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Economic News

Builders reveal hidden costs of buying foreclosed homes

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The builders’ challenge

Despite builder sentiment rising for the last five months, new home construction remains one of the hardest hit sectors in the housing industry as lending remains tight and a glut of foreclosure is dragging down prices nationally and reducing the chance of healthy margins. The large inventory of distressed sales has been problematic for builders since the crash, and the battle has been waged by builders to educate consumers on the differences between buying a new home versus a distressed home.

Arizona builder, Fulton Homes is marketing their new Foreclosure Calculator that offers detailed cost comparisons between a new home purchase and the purchase of a foreclosed home, taking into account condition, size, repair estimates, size and other factors.

A 50% cost increase?

As an example, a 1,755 foreclosure home in Arizona listed for $81,500 in “Poor” condition that has outstanding liens but no current occupants will cost an average of $42,908 cash investment in the form of repairs, appliances, painting and the like, making the total investment $124,408.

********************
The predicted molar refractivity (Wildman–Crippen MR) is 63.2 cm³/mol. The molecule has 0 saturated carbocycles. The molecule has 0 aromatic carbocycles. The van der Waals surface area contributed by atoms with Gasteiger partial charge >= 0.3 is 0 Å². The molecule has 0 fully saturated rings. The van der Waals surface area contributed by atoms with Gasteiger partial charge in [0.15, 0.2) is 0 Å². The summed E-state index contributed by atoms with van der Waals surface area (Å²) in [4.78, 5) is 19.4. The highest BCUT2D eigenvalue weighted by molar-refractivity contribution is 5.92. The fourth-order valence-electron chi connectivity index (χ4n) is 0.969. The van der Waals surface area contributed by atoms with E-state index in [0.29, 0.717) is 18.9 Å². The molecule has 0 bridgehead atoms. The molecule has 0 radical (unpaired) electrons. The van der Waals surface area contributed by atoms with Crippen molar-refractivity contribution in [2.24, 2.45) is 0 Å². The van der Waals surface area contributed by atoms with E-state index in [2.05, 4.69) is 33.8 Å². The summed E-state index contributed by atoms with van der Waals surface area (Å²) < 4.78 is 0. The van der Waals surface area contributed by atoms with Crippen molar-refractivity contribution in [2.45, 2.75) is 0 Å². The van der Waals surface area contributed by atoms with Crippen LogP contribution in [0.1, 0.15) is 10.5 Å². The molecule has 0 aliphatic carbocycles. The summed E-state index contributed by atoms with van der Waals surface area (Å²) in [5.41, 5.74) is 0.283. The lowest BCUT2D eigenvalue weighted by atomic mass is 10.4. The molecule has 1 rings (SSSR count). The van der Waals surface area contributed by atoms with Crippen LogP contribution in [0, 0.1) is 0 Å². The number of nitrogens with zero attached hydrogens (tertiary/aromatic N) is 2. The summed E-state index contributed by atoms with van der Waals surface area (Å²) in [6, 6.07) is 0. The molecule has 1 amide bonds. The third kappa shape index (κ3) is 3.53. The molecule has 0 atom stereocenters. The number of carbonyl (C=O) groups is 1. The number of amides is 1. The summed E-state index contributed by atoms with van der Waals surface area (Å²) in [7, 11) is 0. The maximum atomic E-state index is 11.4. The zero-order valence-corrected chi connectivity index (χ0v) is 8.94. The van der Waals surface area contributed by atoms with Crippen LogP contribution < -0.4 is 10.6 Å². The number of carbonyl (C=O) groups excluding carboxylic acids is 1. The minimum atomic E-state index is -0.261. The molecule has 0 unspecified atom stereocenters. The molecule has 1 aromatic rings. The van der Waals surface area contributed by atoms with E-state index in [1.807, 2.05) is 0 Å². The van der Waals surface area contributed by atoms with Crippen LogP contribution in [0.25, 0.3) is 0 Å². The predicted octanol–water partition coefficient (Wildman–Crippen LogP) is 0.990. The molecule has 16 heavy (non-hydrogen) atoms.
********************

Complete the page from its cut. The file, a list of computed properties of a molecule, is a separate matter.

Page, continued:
Some consumers believe that the $81,500 price tag is their cost, but when buying a distressed home, it is often much more. With the attention turning to the deals to be found with foreclosed homes, builders like Fulton are launching a full out attack to promote the idea that new homes can be less expensive in the long run and you know what you are getting.

After each cost comparison, Fulton offers homes in the same price range that require no work or additional investment, showing slick photos of community amenities and clean floorplans.

The inventory of foreclosure homes will increase in 2012 as the backlog begins clearing after the robosigning scandal and lawsuits are settled, and new home builders have to be more out front like Fulton Homes if they want consumers to choose their product over what appears to be a less expensive option.

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27 Comments

27 Comments

  1. Rian Dean

    February 20, 2012 at 12:10 pm

    I love the idea, but as a sales person my clients would shred me trying to use that calculator on them. There is no way to control the actual amount of repairs needed. The calculator assumes one is able to come up with a square foot cost based solely on the total square footage og the home, rather than the actual repairs needed. Example: 5 windows replaced or 10? 100 sq.ft. of dry wall or 1000? Two rooms of carpet or 5? Very misleading and inaccurate. I would rather use facts than flash when making this argument.

  2. Brandon Fosters

    February 22, 2012 at 9:24 am

    This is good to know about the calculator which helps to know about the comparison between purchasing of new home and foreclosure home. It will help who are willing to buy home.

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Economic News